The Future of Education

Edition 8

Accepted Abstracts

The Acceleration of E-learning in Australia and Impacts of E-waste: Approaches to Reforming e-learning in the 21st Century

Amanda Putri McAlister, Royal Melbourne Institute of Technology (Australia)

Edmund Horan, RMIT University (Australia)


This research tracks the rapidly growing use of Information and Communication Technology (ICT) in Australian educational institutions with its resultant increase in the generation of e-waste. To counter these trends, it proposes interventions curriculum development and in waste management.

Australia, like many countries, has been driven to accelerate and transform teaching and education through e-learning and increase exposure to ICT (Economist Intelligence Unit, 2015).

The Australian Government has invested heavily into the digital education system, through a growing number of programs and policies that are all designed to support all aspects of digital learning in classrooms, outlined in the government strategy, Digital Education Revolution (DER) (ACARA, 2012). The DER represents a reform program designed to introduce and support a 1:1 computer to student ratio for years 9 to 12.

In 2006 approximately 65% of children aged 5-14 had access to internet connection. In contrast, the 2016 report, Household Use of Information Technology, shows this figure has risen to 97%.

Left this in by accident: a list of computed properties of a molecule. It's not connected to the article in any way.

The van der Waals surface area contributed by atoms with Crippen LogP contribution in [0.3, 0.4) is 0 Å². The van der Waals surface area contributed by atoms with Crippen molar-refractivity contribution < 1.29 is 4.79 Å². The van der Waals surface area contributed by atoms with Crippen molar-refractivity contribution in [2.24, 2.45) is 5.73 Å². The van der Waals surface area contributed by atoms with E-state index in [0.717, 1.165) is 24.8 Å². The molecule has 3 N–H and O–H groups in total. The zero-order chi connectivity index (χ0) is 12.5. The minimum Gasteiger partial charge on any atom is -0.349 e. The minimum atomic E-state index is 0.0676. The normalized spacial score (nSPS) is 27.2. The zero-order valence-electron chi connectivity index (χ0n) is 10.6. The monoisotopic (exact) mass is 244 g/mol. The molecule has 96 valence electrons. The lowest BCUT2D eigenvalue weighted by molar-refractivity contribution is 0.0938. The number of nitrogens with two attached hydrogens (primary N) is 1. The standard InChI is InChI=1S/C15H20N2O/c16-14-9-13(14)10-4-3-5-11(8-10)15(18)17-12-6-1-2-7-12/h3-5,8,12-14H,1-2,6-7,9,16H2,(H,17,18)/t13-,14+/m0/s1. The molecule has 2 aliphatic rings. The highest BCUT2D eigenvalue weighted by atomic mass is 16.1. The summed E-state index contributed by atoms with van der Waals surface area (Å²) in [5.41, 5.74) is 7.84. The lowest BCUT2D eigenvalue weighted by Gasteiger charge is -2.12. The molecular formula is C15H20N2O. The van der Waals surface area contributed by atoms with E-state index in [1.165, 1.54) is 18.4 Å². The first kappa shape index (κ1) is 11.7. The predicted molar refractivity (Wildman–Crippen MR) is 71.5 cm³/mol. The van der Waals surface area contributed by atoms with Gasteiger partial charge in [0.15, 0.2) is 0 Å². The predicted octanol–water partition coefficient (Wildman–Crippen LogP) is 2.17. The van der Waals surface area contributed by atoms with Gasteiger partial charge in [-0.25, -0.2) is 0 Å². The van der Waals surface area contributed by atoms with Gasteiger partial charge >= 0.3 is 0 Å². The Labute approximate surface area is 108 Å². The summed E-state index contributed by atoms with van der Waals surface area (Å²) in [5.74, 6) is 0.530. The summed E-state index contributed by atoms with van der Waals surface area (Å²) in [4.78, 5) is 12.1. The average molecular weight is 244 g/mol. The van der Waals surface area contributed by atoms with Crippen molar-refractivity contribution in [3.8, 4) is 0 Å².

As technology becomes more popular in everyday life and more innovative with each passing year, e-waste, or waste electrical and electronic equipment (WEEE), has become the fastest-growing waste stream globally (Jayasinghe et al., 2013). Approximately 50 million tonnes of e-waste are generated each year globally. This impact is only exacerbated by the growing number of programs that aim to introduce increasing amounts of technology (Baldé et al., 2015).

In Australia, e-waste is responsible for 70% of the toxic chemicals that end up in our landfills, such as lead, cadmium, and mercury (Clean Up Australia, 2015).

The paper proposes how working with various stakeholders including business, government and educational institutions, government bodies can also push for sustainable management of e-waste that will consequently be generated as an outcome of other educational ICT programs.

Including e-waste initiatives or requirements into the national curriculum offers the opportunity to provide schools with a framework or guide to complement a nationally-led e-waste solution. It also allows educators and students to better understand the impacts of using technology, communicating the significance of user responsibilities and e-waste.

Keywords: e-learning, e-waste, curriculum reform 

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